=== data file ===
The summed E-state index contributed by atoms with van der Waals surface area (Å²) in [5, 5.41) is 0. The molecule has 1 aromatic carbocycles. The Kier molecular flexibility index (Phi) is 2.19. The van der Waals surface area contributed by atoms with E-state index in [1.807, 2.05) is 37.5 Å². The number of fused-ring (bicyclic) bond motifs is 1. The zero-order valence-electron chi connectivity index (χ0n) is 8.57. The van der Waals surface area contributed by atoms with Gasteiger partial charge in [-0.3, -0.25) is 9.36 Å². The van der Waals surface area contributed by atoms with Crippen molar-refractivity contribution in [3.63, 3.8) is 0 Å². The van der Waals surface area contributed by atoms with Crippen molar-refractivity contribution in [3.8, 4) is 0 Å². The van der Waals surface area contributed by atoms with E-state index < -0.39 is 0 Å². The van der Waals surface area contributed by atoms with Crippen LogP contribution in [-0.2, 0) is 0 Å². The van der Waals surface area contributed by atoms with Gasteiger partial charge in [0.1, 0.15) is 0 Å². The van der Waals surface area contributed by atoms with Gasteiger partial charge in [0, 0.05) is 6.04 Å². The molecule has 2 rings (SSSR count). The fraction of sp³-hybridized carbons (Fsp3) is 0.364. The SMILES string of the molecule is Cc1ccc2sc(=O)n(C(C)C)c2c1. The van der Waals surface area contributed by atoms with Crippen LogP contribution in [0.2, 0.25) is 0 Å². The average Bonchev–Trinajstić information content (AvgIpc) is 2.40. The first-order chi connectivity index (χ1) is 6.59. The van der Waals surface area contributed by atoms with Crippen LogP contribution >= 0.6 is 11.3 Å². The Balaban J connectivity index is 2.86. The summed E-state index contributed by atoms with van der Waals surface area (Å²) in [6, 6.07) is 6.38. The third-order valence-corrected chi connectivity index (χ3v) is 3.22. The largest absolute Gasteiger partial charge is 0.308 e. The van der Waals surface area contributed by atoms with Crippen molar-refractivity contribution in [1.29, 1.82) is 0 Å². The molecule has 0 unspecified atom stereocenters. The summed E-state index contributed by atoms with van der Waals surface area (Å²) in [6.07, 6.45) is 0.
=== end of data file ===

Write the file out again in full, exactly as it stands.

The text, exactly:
The summed E-state index contributed by atoms with van der Waals surface area (Å²) in [5, 5.41) is 0. The molecule has 1 aromatic carbocycles. The Kier molecular flexibility index (Phi) is 2.19. The van der Waals surface area contributed by atoms with E-state index in [1.807, 2.05) is 37.5 Å². The number of fused-ring (bicyclic) bond motifs is 1. The zero-order valence-electron chi connectivity index (χ0n) is 8.57. The van der Waals surface area contributed by atoms with Gasteiger partial charge in [-0.3, -0.25) is 9.36 Å². The van der Waals surface area contributed by atoms with Crippen molar-refractivity contribution in [3.63, 3.8) is 0 Å². The van der Waals surface area contributed by atoms with Crippen molar-refractivity contribution in [3.8, 4) is 0 Å². The van der Waals surface area contributed by atoms with E-state index < -0.39 is 0 Å². The van der Waals surface area contributed by atoms with Crippen LogP contribution in [-0.2, 0) is 0 Å². The van der Waals surface area contributed by atoms with Gasteiger partial charge in [0.1, 0.15) is 0 Å². The van der Waals surface area contributed by atoms with Gasteiger partial charge in [0, 0.05) is 6.04 Å². The molecule has 2 rings (SSSR count). The fraction of sp³-hybridized carbons (Fsp3) is 0.364. The SMILES string of the molecule is Cc1ccc2sc(=O)n(C(C)C)c2c1. The van der Waals surface area contributed by atoms with Crippen LogP contribution in [0.2, 0.25) is 0 Å². The average Bonchev–Trinajstić information content (AvgIpc) is 2.40. The first-order chi connectivity index (χ1) is 6.59. The van der Waals surface area contributed by atoms with Crippen LogP contribution >= 0.6 is 11.3 Å². The Balaban J connectivity index is 2.86. The summed E-state index contributed by atoms with van der Waals surface area (Å²) in [6, 6.07) is 6.38. The third-order valence-corrected chi connectivity index (χ3v) is 3.22. The largest absolute Gasteiger partial charge is 0.308 e. The van der Waals surface area contributed by atoms with Crippen molar-refractivity contribution in [1.29, 1.82) is 0 Å². The molecule has 0 unspecified atom stereocenters. The summed E-state index contributed by atoms with van der Waals surface area (Å²) in [6.07, 6.45) is 0.